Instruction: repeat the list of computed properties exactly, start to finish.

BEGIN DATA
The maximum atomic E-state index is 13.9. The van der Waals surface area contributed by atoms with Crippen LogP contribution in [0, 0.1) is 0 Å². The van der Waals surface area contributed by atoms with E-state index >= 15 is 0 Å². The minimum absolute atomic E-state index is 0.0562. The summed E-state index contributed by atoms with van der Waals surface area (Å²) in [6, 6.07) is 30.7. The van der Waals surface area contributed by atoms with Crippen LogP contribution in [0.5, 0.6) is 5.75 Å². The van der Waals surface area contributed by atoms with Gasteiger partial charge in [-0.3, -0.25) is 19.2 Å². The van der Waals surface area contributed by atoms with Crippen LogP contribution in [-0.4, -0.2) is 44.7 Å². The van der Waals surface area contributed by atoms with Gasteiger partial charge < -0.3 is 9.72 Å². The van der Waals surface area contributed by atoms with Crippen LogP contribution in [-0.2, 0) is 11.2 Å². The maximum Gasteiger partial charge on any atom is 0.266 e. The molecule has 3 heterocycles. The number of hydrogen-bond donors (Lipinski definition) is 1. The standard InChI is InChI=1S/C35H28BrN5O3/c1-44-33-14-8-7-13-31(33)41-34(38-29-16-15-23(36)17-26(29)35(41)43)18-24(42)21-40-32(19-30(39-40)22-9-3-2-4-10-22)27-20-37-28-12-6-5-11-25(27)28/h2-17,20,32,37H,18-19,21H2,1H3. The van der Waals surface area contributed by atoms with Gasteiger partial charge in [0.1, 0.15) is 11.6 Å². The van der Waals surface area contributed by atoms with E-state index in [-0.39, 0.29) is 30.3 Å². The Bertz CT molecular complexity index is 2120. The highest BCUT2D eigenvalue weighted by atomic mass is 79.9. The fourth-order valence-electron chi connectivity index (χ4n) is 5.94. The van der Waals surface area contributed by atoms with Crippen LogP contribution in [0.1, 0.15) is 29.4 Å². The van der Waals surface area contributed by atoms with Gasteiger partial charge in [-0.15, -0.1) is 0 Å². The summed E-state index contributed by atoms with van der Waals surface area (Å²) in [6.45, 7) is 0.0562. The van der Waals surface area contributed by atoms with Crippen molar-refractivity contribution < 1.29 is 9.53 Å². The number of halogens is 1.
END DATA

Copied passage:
The maximum atomic E-state index is 13.9. The van der Waals surface area contributed by atoms with Crippen LogP contribution in [0, 0.1) is 0 Å². The van der Waals surface area contributed by atoms with E-state index >= 15 is 0 Å². The minimum absolute atomic E-state index is 0.0562. The summed E-state index contributed by atoms with van der Waals surface area (Å²) in [6, 6.07) is 30.7. The van der Waals surface area contributed by atoms with Crippen LogP contribution in [0.5, 0.6) is 5.75 Å². The van der Waals surface area contributed by atoms with Gasteiger partial charge in [-0.3, -0.25) is 19.2 Å². The van der Waals surface area contributed by atoms with Crippen LogP contribution in [-0.4, -0.2) is 44.7 Å². The van der Waals surface area contributed by atoms with Gasteiger partial charge < -0.3 is 9.72 Å². The van der Waals surface area contributed by atoms with Crippen LogP contribution in [-0.2, 0) is 11.2 Å². The maximum Gasteiger partial charge on any atom is 0.266 e. The molecule has 3 heterocycles. The number of hydrogen-bond donors (Lipinski definition) is 1. The standard InChI is InChI=1S/C35H28BrN5O3/c1-44-33-14-8-7-13-31(33)41-34(38-29-16-15-23(36)17-26(29)35(41)43)18-24(42)21-40-32(19-30(39-40)22-9-3-2-4-10-22)27-20-37-28-12-6-5-11-25(27)28/h2-17,20,32,37H,18-19,21H2,1H3. The van der Waals surface area contributed by atoms with Gasteiger partial charge in [0.1, 0.15) is 11.6 Å². The van der Waals surface area contributed by atoms with E-state index in [-0.39, 0.29) is 30.3 Å². The Bertz CT molecular complexity index is 2120. The highest BCUT2D eigenvalue weighted by atomic mass is 79.9. The fourth-order valence-electron chi connectivity index (χ4n) is 5.94. The van der Waals surface area contributed by atoms with Crippen LogP contribution in [0.1, 0.15) is 29.4 Å². The van der Waals surface area contributed by atoms with Gasteiger partial charge in [-0.15, -0.1) is 0 Å². The summed E-state index contributed by atoms with van der Waals surface area (Å²) in [6.45, 7) is 0.0562. The van der Waals surface area contributed by atoms with Crippen molar-refractivity contribution < 1.29 is 9.53 Å². The number of halogens is 1.